Next he sauntered into the park, where the gamekeeper presently appeared to take his wishes as to a hawk's nest which he had found, and the eggs of which he thought he could get, if so be that Master Philip would fancy to have them.

It seemed both uncivil and ungrateful to give no answer, but he felt the whole weight of his responsibility and said never a word. But his worst trial was yet to come.

Flora Malcolm, a young lady who lived near, and of whom Philip was particularly fond, rode over to luncheon that day, and wanted him to ride part of the way back with her. She was astonished at his silence and at his diet at luncheon, and rallied him considerably upon both. Yet the boy held his tongue.

Most fortunately for him, his father had again gone off to renew his search after the lost girl, for had he been at luncheon, I think it more than probable that he would have resorted to some of those paternal remedies for filial disobedience which would have rendered poor Philip extremely uncomfortable, even if it had not ended in his disobeying the injunction of the fairy queen, and so losing Evelyn for ever.

Flora's raillery was hard to bear, but after a while she ceased, and being a clever girl, took it into her head that there might be a reason for his silence which she could not understand. For be it observed that there is no more certain sign of cleverness than when a person is able to feel and realise that there may be some things above and beyond his or her comprehension. For the generality of people think they can understand anything and everything, and that what they cannot comprehend is sure to be absurd, unreasonable, and foolish, whereas in all probability these are the epithets which should in reality be applied to themselves.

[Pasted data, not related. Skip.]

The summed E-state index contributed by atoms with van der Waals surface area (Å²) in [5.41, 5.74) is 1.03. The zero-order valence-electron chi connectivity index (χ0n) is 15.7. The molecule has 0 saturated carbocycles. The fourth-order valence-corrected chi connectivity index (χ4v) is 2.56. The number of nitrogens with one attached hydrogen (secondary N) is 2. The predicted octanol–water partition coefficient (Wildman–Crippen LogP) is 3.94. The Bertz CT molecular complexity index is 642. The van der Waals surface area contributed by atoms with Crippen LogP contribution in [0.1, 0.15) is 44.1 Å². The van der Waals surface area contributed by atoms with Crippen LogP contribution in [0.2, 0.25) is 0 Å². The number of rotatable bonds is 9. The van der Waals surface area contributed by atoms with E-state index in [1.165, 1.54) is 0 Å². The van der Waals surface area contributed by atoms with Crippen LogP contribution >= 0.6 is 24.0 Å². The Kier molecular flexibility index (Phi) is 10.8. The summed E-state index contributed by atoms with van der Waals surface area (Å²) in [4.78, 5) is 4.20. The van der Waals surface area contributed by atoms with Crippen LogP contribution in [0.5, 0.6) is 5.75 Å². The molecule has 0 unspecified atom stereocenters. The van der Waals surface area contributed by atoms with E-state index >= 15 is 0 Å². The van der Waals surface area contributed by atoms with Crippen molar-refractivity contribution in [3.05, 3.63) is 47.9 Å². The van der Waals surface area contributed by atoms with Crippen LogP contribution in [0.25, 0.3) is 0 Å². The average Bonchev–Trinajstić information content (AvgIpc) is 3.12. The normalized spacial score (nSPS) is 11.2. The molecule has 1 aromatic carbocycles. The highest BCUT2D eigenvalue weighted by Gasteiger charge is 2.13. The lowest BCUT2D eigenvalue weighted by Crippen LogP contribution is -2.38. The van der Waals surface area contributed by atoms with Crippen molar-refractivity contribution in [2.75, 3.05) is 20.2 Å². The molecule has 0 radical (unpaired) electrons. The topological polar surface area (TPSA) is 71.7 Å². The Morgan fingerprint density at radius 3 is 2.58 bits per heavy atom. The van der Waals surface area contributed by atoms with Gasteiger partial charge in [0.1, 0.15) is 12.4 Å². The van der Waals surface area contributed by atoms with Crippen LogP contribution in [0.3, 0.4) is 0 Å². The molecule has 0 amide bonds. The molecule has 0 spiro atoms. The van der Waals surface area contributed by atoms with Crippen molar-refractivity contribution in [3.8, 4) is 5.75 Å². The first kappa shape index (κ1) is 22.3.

Flora took a different view, and being goodnatured moreover, left off teasing Philip when she perceived that it was no joke with him, but that there was something serious as well as singular in his proceeding. She had to ride back alone, poor girl, for Philip shook his head when she suggested that he should join her, and of course she could say no more. She did not stay long after luncheon, finding the distress in which the family were plunged, and as soon as she was gone, the boy again betook himself to the garden, and got through the afternoon without a word.

He looked forward with the greatest horror to dinner time—a feeling which had hitherto been as strange to him as to any other schoolboy. So it was now, however, for he knew he should have a terrible ordeal to go through. His father, having returned from another unsuccessful ride, would not only feel angry, but hurt, if his son made no inquiries as to whether any news had been heard of his sister. If again, he saw him for the second night remaining silent and refusing everything to eat and drink save bread and water, his patience would most likely be exhausted, and he might act in a manner the consequences of which might be unpleasant.

Suppose his anger should take the form of sending Philip to his own room immediately after dinner, and thus preventing his being in the forest at the time appointed by the fairy queen!